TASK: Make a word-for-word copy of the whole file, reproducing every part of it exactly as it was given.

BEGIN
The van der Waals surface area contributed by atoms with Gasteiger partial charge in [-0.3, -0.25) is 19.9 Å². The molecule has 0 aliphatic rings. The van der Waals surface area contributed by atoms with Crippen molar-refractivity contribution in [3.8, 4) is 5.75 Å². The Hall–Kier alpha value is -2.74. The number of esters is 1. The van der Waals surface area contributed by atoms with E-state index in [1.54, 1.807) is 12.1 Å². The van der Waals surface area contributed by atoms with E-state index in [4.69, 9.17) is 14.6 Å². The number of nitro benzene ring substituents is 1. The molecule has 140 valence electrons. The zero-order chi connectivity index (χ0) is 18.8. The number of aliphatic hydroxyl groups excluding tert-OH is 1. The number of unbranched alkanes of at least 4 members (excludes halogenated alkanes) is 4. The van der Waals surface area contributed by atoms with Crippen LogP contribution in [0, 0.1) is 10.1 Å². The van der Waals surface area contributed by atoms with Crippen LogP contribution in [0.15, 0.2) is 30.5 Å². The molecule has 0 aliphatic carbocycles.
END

The van der Waals surface area contributed by atoms with Gasteiger partial charge in [-0.3, -0.25) is 19.9 Å². The molecule has 0 aliphatic rings. The van der Waals surface area contributed by atoms with Crippen molar-refractivity contribution in [3.8, 4) is 5.75 Å². The Hall–Kier alpha value is -2.74. The number of esters is 1. The van der Waals surface area contributed by atoms with E-state index in [1.54, 1.807) is 12.1 Å². The van der Waals surface area contributed by atoms with E-state index in [4.69, 9.17) is 14.6 Å². The number of nitro benzene ring substituents is 1. The molecule has 140 valence electrons. The zero-order chi connectivity index (χ0) is 18.8. The number of aliphatic hydroxyl groups excluding tert-OH is 1. The number of unbranched alkanes of at least 4 members (excludes halogenated alkanes) is 4. The van der Waals surface area contributed by atoms with Crippen LogP contribution in [0, 0.1) is 10.1 Å². The van der Waals surface area contributed by atoms with Crippen LogP contribution in [0.15, 0.2) is 30.5 Å². The molecule has 0 aliphatic carbocycles.